The European Union views with fear the energy reform proposal of Mexican President Andrés Manuel López Obrador, one of the great initiatives that the president wants to carry out during his six-year term. Brussels has been the last political actor to add to the doubts about the measure. From the other side of the Atlantic, the reform is observed with suspicion, which concentrates in the State the power to manage the country’s energy resources and reduces the capacities of the private sector to supply itself with energy independently. The ambassador of the European Union (EU) in Mexico, Gautier Mignot, assured this Thursday that the European multinational companies in the sector – which, according to his data, contribute more than 13,000 million dollars to the country – are living days of uncertainty, which has caused private investment to come to a standstill.
“Currently, new investments are very slow because there is a context of uncertainty that makes it very difficult to invest,” said Mignot, after a meeting between European leaders and López Obrador, who attended the meeting as a representative of the Community of Latin American States. and Caribeños (Celac). “They are not going to withdraw all [las empresas] from Mexico, but there are some that are or are going to greatly reduce their activities, “added the ambassador.
The reform has opened a gap with the Mexican private energy sector that many businessmen see insurmountable, and even consider, if the measure is approved, appeal it in international arbitration tribunals. The United States, a necessary ally of Mexico, has also subtly criticized the initiative. In early November, Ken Salazar, the US ambassador to the country, acknowledged that there were differences between the two executives. “We are seeing if there are some ways in which we can reach a resolution. I don’t know if that is possible. What I do believe is that we have a good relationship with the government of President Andrés Manuel López Obrador ”, declared the ambassador at a press conference.
Salazar also pointed out that US companies “of course are concerned” and that Mexico needs this investment. Along the same lines, Mignot has indicated this afternoon that his “position is not to tell Mexico not to make any reform, that is not up to us and neither to propose a counter-reform”, according to The Economist. However, the EU representative has asked that López Obrador take into account “the companies that have invested in good faith, without any legal problem, that have contributed jobs to the country, better protection of the environment for the planet, tax revenues … . ”.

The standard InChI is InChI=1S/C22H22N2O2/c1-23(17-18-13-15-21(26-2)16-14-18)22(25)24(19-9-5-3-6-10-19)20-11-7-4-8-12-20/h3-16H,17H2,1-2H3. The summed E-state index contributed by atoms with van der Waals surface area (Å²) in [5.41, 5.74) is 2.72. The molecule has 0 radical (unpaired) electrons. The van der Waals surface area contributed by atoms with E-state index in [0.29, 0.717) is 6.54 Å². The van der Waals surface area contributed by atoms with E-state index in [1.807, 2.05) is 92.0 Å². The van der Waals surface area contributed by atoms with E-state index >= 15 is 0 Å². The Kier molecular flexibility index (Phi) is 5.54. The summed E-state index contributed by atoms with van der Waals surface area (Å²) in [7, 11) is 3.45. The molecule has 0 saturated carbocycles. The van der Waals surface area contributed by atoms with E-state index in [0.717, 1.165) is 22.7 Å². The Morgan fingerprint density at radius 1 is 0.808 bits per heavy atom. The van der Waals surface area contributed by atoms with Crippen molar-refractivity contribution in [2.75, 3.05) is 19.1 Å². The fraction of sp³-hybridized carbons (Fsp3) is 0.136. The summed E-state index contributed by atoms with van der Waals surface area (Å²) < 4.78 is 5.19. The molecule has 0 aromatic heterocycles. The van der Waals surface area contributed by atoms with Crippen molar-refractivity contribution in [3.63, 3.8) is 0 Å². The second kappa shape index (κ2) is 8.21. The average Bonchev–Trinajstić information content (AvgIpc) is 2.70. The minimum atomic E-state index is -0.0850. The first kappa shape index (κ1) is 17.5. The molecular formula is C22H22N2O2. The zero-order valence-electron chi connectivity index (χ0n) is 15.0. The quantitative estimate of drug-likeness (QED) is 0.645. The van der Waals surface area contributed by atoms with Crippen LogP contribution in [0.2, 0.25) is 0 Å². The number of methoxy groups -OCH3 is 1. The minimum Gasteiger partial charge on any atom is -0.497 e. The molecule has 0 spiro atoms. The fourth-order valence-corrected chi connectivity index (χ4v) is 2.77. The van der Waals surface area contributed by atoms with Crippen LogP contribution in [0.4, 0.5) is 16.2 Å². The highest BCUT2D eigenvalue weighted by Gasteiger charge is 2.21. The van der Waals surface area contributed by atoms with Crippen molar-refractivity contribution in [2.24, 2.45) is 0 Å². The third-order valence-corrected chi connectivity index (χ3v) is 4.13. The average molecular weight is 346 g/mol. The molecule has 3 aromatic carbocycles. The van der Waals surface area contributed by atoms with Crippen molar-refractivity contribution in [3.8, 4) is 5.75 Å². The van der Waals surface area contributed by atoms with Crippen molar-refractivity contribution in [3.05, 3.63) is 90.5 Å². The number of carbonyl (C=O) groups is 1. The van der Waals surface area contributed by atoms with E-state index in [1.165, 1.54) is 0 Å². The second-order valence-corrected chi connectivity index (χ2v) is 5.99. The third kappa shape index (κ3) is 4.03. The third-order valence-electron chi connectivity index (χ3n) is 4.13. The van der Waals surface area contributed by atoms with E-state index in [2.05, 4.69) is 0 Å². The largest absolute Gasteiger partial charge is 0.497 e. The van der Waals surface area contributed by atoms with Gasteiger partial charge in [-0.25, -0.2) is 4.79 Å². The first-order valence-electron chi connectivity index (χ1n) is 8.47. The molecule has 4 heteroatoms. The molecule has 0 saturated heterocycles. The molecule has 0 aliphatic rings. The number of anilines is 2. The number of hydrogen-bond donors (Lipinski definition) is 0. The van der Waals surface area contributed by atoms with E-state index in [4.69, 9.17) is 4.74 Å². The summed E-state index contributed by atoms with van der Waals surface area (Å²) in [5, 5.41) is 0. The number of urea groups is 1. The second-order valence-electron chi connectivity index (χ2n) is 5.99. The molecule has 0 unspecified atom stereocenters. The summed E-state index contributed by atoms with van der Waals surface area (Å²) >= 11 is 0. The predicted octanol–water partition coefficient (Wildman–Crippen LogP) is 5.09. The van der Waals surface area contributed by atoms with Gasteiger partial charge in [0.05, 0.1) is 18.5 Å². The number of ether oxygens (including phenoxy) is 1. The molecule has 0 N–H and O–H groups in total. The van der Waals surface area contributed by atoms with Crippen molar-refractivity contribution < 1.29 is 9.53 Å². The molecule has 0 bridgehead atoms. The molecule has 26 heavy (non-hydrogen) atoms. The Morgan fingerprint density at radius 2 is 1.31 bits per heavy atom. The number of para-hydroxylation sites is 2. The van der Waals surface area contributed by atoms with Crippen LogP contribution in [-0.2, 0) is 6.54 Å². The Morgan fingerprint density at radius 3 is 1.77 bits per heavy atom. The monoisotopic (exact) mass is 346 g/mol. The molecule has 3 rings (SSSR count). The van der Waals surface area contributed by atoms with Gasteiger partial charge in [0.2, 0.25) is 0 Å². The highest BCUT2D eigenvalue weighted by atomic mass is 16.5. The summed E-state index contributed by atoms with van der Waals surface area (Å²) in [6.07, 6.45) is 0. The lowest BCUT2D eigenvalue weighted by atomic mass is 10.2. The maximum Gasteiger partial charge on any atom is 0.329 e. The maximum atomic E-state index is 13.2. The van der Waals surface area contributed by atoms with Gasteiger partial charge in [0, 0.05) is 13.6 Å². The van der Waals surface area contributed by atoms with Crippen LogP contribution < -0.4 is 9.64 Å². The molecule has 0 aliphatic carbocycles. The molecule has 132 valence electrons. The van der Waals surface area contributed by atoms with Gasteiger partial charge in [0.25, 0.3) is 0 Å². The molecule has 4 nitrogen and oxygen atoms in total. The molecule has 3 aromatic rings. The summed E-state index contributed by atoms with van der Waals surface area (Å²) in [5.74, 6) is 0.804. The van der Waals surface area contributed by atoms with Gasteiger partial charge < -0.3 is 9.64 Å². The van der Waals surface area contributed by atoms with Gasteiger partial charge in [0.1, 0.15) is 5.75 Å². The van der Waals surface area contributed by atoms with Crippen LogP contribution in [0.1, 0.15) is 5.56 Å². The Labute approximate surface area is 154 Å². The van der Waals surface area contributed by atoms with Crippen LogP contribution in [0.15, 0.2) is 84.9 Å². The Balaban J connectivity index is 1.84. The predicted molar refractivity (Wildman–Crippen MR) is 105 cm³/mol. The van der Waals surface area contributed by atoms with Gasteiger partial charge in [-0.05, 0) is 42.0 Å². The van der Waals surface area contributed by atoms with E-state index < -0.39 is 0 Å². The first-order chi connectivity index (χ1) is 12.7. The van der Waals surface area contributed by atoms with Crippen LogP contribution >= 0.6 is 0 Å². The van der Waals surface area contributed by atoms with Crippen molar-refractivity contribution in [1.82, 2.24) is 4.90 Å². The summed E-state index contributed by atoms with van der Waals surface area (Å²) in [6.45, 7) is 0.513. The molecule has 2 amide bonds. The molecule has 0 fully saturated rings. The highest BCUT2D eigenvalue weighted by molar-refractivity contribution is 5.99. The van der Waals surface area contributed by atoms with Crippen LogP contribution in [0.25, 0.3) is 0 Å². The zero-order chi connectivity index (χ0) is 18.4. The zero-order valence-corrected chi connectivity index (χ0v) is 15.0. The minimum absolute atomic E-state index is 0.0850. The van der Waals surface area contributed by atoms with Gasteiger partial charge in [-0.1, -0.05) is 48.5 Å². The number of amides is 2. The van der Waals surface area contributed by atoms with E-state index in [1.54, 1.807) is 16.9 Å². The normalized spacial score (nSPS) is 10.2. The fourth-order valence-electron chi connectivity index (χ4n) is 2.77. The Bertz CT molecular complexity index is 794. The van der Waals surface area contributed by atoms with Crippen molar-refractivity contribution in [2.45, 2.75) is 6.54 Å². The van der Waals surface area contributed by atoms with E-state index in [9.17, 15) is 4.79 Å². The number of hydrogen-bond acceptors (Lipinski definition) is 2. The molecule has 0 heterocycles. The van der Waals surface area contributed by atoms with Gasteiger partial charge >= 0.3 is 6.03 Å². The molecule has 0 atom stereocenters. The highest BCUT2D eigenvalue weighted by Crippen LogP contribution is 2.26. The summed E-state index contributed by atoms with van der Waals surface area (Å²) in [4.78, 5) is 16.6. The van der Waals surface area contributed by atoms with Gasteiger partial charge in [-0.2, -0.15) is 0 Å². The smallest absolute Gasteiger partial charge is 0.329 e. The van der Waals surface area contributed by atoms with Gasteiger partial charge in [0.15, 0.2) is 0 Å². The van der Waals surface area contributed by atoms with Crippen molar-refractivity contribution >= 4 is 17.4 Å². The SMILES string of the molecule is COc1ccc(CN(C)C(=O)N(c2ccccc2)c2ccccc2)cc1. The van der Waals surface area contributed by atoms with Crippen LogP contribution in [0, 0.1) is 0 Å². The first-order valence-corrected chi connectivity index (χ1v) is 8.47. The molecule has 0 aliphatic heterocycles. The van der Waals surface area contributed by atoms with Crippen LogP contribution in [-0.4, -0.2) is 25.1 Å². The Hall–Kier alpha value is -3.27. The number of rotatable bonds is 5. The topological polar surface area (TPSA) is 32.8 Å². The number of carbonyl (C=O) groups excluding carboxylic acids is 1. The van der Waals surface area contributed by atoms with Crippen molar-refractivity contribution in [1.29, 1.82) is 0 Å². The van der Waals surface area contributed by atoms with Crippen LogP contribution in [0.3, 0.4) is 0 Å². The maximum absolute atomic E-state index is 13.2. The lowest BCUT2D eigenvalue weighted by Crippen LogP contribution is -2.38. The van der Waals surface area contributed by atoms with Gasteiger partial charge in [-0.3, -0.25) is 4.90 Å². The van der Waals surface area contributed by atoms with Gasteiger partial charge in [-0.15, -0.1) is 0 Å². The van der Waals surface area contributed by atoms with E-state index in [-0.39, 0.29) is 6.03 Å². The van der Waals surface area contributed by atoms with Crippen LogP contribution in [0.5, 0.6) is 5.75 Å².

“When you have a contract with the State,” Mignot continued, “it has to be respected, then it can be renegotiated, it is normal for regulations to be adapted. But this must also be done within a framework of dialogue ”. In addition, the ambassador has asked the Mexican government to respect the objectives set by the international community in the Paris Agreement, an understanding of almost 200 countries to stop the emission of greenhouse gases. Many environmental organizations in Mexico also fear that the reform represents a setback in the fight against climate change.
López Obrador’s energy reform, if approved, proposes canceling contracts with private companies; eliminate the Energy Regulatory Commission (CRE) and the National Hydrocarbons Commission (CNH), so that their powers are transferred to the Ministry of Energy; and give more power to the public energy company, the Federal Electricity Commission (CFE), led by Manuel Bartlett. In addition, it would provide the State with a monopoly on the exploitation of lithium, a mineral of great value, called “white gold”, whose largest world reserve is in Mexican territory.
The president has defended on numerous occasions that, in this way, the aim is to ensure access to low-cost energy for the Mexican people, in addition to guaranteeing the country’s energy security. López Obrador has often charged in his defense of the measure against companies like Iberdrola, which he accuses of having too much political power. “If the reform to the Constitution is not made, these companies end up taking over the entire electricity market and what is happening now in Spain would happen to us, that the electricity rates for the user are through the roof,” said the politician in the morning press conference on October 11.
López Obrador’s constitutional reform proposal, which was presented to Congress on September 30, faces a hostile parliamentary scenario. For its approval, it needs two thirds of the Senate and the Chamber of Deputies to vote in favor, a majority that Morena, the president’s party, does not have.
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George Holan is chief editor at Plainsmen Post and has articles published in many notable publications in the last decade.